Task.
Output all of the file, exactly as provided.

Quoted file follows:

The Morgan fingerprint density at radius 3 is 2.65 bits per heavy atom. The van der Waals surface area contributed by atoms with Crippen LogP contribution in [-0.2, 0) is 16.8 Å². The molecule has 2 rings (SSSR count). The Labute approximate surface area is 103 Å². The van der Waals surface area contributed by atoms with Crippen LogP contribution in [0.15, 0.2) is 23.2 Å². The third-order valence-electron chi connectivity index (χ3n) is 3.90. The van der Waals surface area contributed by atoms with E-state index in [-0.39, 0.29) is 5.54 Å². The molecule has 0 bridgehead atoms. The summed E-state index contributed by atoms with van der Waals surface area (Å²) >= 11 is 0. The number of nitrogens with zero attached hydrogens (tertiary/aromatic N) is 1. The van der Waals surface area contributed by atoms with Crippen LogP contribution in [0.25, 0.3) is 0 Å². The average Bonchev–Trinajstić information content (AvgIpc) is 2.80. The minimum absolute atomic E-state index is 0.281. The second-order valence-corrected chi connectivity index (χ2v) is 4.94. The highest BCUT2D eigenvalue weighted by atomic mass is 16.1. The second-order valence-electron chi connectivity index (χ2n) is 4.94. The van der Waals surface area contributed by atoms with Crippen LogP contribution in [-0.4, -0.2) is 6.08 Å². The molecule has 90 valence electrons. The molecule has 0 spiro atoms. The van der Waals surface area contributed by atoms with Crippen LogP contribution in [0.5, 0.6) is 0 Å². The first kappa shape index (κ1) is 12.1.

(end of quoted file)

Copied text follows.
The Morgan fingerprint density at radius 3 is 2.65 bits per heavy atom. The van der Waals surface area contributed by atoms with Crippen LogP contribution in [-0.2, 0) is 16.8 Å². The molecule has 2 rings (SSSR count). The Labute approximate surface area is 103 Å². The van der Waals surface area contributed by atoms with Crippen LogP contribution in [0.15, 0.2) is 23.2 Å². The third-order valence-electron chi connectivity index (χ3n) is 3.90. The van der Waals surface area contributed by atoms with E-state index in [-0.39, 0.29) is 5.54 Å². The molecule has 0 bridgehead atoms. The summed E-state index contributed by atoms with van der Waals surface area (Å²) >= 11 is 0. The number of nitrogens with zero attached hydrogens (tertiary/aromatic N) is 1. The van der Waals surface area contributed by atoms with Crippen LogP contribution in [0.25, 0.3) is 0 Å². The average Bonchev–Trinajstić information content (AvgIpc) is 2.80. The minimum absolute atomic E-state index is 0.281. The second-order valence-corrected chi connectivity index (χ2v) is 4.94. The highest BCUT2D eigenvalue weighted by atomic mass is 16.1. The second-order valence-electron chi connectivity index (χ2n) is 4.94. The van der Waals surface area contributed by atoms with Crippen LogP contribution in [-0.4, -0.2) is 6.08 Å². The molecule has 90 valence electrons. The molecule has 0 spiro atoms. The van der Waals surface area contributed by atoms with Crippen LogP contribution in [0.5, 0.6) is 0 Å². The first kappa shape index (κ1) is 12.1.